There is an undeniable romantic appeal towards freedom fighters and anti-establishment. As a result, people become so concerned with the supposed flashy and glamourous life of a guerilla. They do not act like thinkers and builders on Twitter. They act like the very same soldiers they “fight” against. Thus the internet is another battlefield and everyone is equipped with weapons ranging from Twitter to Facebook. People need to understand that the revolution will not be Youtube-d. Actually, it already has.

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Oh, Miss Woolf!

opinions

ImageIf you could only see what has become of us, of me, of your readers. I remember you told me that your books, books in general, are the only place in the world where two strangers can meet on terms of absolute intimacy. I remember I’ve always had you in mind when reading. My joy came from knowing that I’ve met Victor Hugo, Marquis de Sade, Simone de Beauvoir, Adam Smith, Amin Maalouf, Albert Camus, and even my most admired man of all-time, Jean-Paul Sartre. You taught me how to get to know them, in full consciousness that this meeting will only take place once in a lifetime – in mine and in theirs. For how I perceived them, and how they influenced me is one unit, as indistinguishable as it can get.

But Miss Woolf, I have something to tell you: The world has changed.

I confess. I have gotten intimate with many, many people and I confess – they have not always been writers of books, screenplays or articles. They wrote about their lives. Virginia, if I may, I’ve always wanted to ask you this: why did Victor and Marquis get intimate with me? Never had they seen my face, nor my silhouette, nor my Facebook profile – but they did have an interest in sharing their thoughts with me. I never understood this, until I grew up finally. For now, not just them, but ordinary people whom I’ve never met in my entire life were even more ardently motivated to share their lives with a stranger. For in my curiosity, I lend them an ear or two, my heart and my mind to listen and to appreciate, to guide and to advice, or even just to share the dailiest things in life, such as the sound of me brushing my teeth.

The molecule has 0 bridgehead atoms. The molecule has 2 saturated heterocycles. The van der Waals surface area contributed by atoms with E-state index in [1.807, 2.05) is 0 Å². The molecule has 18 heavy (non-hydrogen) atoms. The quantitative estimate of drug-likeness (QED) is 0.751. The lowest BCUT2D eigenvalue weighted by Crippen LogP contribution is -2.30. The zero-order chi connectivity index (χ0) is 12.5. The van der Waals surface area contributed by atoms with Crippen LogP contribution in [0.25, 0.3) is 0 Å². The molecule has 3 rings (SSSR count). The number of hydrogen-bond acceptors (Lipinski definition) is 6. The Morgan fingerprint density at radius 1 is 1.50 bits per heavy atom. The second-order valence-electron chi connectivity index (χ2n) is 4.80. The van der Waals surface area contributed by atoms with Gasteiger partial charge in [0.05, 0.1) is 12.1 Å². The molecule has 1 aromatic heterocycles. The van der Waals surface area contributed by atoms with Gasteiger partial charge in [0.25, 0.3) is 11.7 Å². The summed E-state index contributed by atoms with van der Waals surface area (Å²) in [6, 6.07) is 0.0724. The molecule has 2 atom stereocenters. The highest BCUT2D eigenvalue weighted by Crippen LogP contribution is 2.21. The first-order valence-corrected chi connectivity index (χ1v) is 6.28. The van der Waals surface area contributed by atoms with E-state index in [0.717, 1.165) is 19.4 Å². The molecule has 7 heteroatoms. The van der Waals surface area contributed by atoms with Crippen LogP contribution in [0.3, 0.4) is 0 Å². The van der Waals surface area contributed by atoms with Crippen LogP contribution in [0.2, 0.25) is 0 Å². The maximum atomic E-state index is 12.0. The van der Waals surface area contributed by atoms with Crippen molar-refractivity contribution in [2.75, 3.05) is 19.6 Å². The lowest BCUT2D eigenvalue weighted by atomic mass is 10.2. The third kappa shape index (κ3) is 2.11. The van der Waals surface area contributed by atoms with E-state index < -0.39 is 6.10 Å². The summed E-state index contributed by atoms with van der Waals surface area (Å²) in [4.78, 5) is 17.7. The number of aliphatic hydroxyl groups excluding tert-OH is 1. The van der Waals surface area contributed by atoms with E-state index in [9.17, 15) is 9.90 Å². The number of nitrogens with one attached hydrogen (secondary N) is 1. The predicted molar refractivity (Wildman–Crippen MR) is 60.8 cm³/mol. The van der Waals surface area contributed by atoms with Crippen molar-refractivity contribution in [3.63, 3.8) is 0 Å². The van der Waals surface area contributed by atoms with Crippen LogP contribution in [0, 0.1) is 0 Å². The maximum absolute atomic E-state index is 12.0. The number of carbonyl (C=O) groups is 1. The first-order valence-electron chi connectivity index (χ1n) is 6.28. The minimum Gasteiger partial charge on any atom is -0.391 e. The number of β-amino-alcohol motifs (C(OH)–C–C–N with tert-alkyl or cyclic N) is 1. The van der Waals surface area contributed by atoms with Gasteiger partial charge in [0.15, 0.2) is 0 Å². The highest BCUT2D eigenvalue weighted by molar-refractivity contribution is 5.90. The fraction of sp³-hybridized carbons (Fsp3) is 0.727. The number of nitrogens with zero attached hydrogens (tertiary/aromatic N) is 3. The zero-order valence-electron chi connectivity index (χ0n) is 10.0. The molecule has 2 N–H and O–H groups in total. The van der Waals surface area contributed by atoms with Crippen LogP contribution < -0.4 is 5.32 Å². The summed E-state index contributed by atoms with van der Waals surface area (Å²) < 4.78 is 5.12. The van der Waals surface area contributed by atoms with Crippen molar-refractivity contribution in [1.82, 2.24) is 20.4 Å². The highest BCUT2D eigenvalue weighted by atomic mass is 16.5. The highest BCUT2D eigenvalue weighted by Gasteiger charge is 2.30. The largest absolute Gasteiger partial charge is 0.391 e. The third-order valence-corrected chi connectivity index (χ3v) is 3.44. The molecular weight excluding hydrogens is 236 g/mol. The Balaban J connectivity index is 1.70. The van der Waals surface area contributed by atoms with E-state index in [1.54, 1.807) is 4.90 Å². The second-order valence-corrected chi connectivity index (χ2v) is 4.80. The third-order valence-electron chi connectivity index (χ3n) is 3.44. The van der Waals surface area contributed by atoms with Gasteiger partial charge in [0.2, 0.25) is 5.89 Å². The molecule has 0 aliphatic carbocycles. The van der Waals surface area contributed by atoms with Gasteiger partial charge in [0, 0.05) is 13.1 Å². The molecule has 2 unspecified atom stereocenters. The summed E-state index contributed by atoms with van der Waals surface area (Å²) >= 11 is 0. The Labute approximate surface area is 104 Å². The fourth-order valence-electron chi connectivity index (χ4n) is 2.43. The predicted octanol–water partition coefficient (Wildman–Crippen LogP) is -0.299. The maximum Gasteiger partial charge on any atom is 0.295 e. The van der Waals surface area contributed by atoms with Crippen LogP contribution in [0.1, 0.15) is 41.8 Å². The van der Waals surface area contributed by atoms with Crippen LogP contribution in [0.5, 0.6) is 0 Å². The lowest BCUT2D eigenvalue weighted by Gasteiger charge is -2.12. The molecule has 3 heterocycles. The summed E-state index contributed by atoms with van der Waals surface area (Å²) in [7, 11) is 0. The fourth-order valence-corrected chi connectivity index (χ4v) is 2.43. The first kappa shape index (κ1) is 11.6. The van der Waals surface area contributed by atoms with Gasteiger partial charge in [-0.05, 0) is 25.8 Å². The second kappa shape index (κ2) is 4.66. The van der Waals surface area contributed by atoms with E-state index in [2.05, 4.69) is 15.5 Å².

I just remembered, you might not know what I meant by ‘Facebook profile’, considering you have long said goodbye to this part of the world. It can be very well replaced with analog names such as ‘Twitter’ or ‘Instagram’ or ‘blog address’ – for they all are the same means of communication to the crowded group of people who have never met each other before. And oh, how they communicate. Be it to talk about today’s politicians, or to share artists’ yet-to-be-found masterpieces, or even to fall in love. I have tried all of what they could offer me. I almost fell in love, too. For all those people I’ve never met were crowds by themselves, with layers of personalities that were so enticing and revealing. Some these days object and they argue that those layers are imagined, and falsely constructed. They say to me that they lie. And I say, ‘Then let them.’ As much as reading is a form of liberation, so is talking to a stranger that has never seen you and your patterns – the ones that everyone fears so tremendously, the ones that everyone falls victim to. The illusion of this precise sham – that they could talk about whatever and however to someone they would never see in their lives – is not minded, not in the least.

Virginia, you see, with the world changing, the concept and boundaries of intimacy is, too.